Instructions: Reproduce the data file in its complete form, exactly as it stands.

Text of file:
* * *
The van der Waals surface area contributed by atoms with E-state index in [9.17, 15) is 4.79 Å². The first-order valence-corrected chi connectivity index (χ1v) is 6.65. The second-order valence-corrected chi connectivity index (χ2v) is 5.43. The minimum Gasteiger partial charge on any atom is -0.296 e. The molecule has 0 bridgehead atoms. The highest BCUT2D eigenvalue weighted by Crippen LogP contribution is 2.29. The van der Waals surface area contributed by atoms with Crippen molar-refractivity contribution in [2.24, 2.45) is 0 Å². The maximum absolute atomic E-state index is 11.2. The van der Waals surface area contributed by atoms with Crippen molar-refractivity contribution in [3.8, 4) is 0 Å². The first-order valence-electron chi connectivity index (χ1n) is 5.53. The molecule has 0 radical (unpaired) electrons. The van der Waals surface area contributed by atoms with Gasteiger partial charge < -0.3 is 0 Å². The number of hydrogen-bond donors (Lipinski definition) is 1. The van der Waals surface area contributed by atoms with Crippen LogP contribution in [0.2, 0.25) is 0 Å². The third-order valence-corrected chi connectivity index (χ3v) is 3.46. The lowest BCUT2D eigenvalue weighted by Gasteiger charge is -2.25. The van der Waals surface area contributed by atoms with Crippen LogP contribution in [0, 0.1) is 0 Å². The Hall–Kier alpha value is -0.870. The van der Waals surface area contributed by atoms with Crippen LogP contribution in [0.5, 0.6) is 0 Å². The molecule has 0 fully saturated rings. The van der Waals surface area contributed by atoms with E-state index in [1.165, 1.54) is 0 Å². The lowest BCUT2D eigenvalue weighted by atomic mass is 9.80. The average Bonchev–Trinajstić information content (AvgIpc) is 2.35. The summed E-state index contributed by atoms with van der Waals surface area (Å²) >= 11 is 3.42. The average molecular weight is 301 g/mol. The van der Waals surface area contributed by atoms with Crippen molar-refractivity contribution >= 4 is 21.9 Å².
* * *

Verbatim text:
The van der Waals surface area contributed by atoms with E-state index in [9.17, 15) is 4.79 Å². The first-order valence-corrected chi connectivity index (χ1v) is 6.65. The second-order valence-corrected chi connectivity index (χ2v) is 5.43. The minimum Gasteiger partial charge on any atom is -0.296 e. The molecule has 0 bridgehead atoms. The highest BCUT2D eigenvalue weighted by Crippen LogP contribution is 2.29. The van der Waals surface area contributed by atoms with Crippen molar-refractivity contribution in [2.24, 2.45) is 0 Å². The maximum absolute atomic E-state index is 11.2. The van der Waals surface area contributed by atoms with Crippen molar-refractivity contribution in [3.8, 4) is 0 Å². The first-order valence-electron chi connectivity index (χ1n) is 5.53. The molecule has 0 radical (unpaired) electrons. The van der Waals surface area contributed by atoms with Gasteiger partial charge < -0.3 is 0 Å². The number of hydrogen-bond donors (Lipinski definition) is 1. The van der Waals surface area contributed by atoms with Crippen LogP contribution in [0.2, 0.25) is 0 Å². The third-order valence-corrected chi connectivity index (χ3v) is 3.46. The lowest BCUT2D eigenvalue weighted by Gasteiger charge is -2.25. The van der Waals surface area contributed by atoms with Crippen LogP contribution in [0, 0.1) is 0 Å². The Hall–Kier alpha value is -0.870. The van der Waals surface area contributed by atoms with Crippen LogP contribution in [0.5, 0.6) is 0 Å². The molecule has 0 fully saturated rings. The van der Waals surface area contributed by atoms with E-state index in [1.165, 1.54) is 0 Å². The lowest BCUT2D eigenvalue weighted by atomic mass is 9.80. The average Bonchev–Trinajstić information content (AvgIpc) is 2.35. The summed E-state index contributed by atoms with van der Waals surface area (Å²) >= 11 is 3.42. The average molecular weight is 301 g/mol. The van der Waals surface area contributed by atoms with Crippen molar-refractivity contribution >= 4 is 21.9 Å².